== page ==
Renting Sucks

Caitlin Johnstone
5 min readNov 17, 2021

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Well, it finally happened. We finally received our eviction notice on the crumbling rental we’ve been living in for the last twelve years.

We knew it was coming. The landlords told us years ago they’d be bulldozing the place to put in two new units, which according to the notice is exactly what’s going to happen after we move out on or before January 30th.

The house has been letting us know too; everything’s falling apart, the electricity cuts out all the time, the sun roof blew off the kitchen during a windstorm a couple weeks ago and the roof and chimney are falling to pieces. The deterioration of the building combined with our aforementioned bed bug infestation has made it feel lately as though we’re being driven from the land by a bunch of Old Testament plagues.

Still I’ve been having a lot of big feels about it. This is where my kids have spent most of their lives. Their heights are drawn on the door jamb in the kitchen. Losing this house is like losing a loved one. I’m also a bit nervous about where we’ll wind up; we can’t afford to buy a house and rent in Melbourne has skyrocketed over the last few years.

Mosty, though, I’m just annoyed at this stupid, backwards system which forces people to pay landlords for shelter from the elements if they’re not fortunate enough to be able to afford a home of their own. Rent is largely an extortionate double-dipping scam where renters pay landlords for the privilege of keeping vandals and vermin from destroying their investment property which they’ll generally make a handsome profit off of when they sell, and this practice is held in place by a system which depends on the permanent existence of an underclass who can’t afford to own land.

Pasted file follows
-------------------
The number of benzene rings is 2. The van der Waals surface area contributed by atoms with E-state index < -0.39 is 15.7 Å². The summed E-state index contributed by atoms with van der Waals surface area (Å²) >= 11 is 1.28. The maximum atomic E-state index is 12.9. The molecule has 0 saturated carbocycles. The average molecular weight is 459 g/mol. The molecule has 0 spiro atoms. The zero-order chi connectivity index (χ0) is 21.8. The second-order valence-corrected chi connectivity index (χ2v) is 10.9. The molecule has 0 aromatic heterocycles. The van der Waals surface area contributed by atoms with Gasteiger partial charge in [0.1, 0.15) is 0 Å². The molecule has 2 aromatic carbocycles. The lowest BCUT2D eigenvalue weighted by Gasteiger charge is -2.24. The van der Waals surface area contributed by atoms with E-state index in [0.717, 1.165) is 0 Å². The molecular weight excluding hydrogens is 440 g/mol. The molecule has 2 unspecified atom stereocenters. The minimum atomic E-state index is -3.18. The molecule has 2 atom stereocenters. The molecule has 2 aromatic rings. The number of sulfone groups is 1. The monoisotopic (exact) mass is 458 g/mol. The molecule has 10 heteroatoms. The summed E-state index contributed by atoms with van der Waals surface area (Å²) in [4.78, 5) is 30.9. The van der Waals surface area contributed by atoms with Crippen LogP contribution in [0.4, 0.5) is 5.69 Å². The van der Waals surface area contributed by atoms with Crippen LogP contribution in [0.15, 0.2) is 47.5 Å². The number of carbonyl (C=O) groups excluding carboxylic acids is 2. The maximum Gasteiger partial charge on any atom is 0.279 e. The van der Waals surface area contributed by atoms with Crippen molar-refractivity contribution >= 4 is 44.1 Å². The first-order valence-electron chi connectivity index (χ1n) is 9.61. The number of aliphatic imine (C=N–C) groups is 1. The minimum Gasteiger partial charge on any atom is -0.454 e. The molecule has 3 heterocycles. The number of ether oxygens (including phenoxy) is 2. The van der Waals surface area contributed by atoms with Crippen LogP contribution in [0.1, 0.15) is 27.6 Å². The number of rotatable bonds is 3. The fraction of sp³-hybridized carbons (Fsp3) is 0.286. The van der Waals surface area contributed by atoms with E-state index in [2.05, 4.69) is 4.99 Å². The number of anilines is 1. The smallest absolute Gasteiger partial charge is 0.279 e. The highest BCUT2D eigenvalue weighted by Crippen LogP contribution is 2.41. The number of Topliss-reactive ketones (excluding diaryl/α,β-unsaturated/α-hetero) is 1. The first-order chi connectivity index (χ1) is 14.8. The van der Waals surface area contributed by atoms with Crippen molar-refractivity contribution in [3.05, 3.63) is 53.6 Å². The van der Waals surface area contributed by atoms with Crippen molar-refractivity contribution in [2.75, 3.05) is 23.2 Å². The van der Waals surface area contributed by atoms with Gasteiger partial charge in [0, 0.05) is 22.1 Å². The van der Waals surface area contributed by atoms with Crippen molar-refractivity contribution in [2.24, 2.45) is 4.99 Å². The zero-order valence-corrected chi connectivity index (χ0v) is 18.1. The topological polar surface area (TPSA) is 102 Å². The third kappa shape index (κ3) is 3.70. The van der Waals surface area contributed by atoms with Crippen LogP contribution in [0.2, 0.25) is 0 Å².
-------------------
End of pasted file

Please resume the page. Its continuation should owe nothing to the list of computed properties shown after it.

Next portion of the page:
Capitalism is such a grossly inefficient means of distributing resources that there are currently around 69,000 homes sitting empty and unused in Melbourne while families like my own stress out over finding an affordable place to live. Prices are set at “what the market will bear” and investors are happy to sit and wait until a buyer comes along willing to meet it, because they’re in no rush since they already have roofs over their own heads. Property values are driven up by this artificial scarcity forcing those who can’t pay it to rent from landlords, who ratchet their own prices up to “what the market will bear” as well because they know people can’t afford to buy their own homes.

And it’s just such a silly, stupid way of organizing a civilization that we’ll all have to evolve beyond sometime soon. This insane competition-based model where everyone’s trying to squeeze every crumb out of everyone they can and stepping on one another’s heads to keep from drowning is ultimately driving our species toward disaster through ecological destruction and imperialist warmongering. If our species is to evolve into the future we’re going to have to move into a collaboration-based model of existence where we pour our creativity and ingenuity into finding ways for us all to thrive in cooperation with our ecosystem rather than into finding new ways to extort, exploit, abuse and kill one another. Into making sure everyone has enough rather than into funneling wealth from the poorest to the richest.

And right now that feels all too personal. This old house might be falling down, but it’s our home, and there’s nothing wrong with it that we couldn’t fix ourselves. All the love and celebrations and memories, good and bad, are about to be a pile of rubble. I would’ve loved to mark the heights of my future grandchildren on the door jamb alongside their parents; but it wasn’t to be. To put them to bed in the same room I sang lullabies to their parents in; but it wasn’t to be. To plant a tree and watch it grow old with me; but it wasn’t to be.

Everyone deserves a home on the planet they were born on. They deserve to feel invested in the health of the land they live on rather than like a stranger who is just passing through. Centuries of war, famine, forced migration, and the alienating effects of competition and capitalism have shaped us into a species that acts as though we are separate from the planet that sustains us. We act like a cancer rather than a native species of mammals. This essential mistake of our own perception of separation needs to be rectified if we are to evolve into a species that collaborates with country rather than lays waste to it. We are not separate from our home, and we need to start acting like it. We can start by making housing a right for all humans so that people will feel invested in the health of the land rather than the digits in their investment portfolios.

And perhaps then we will love our home the way she deserves to be loved.


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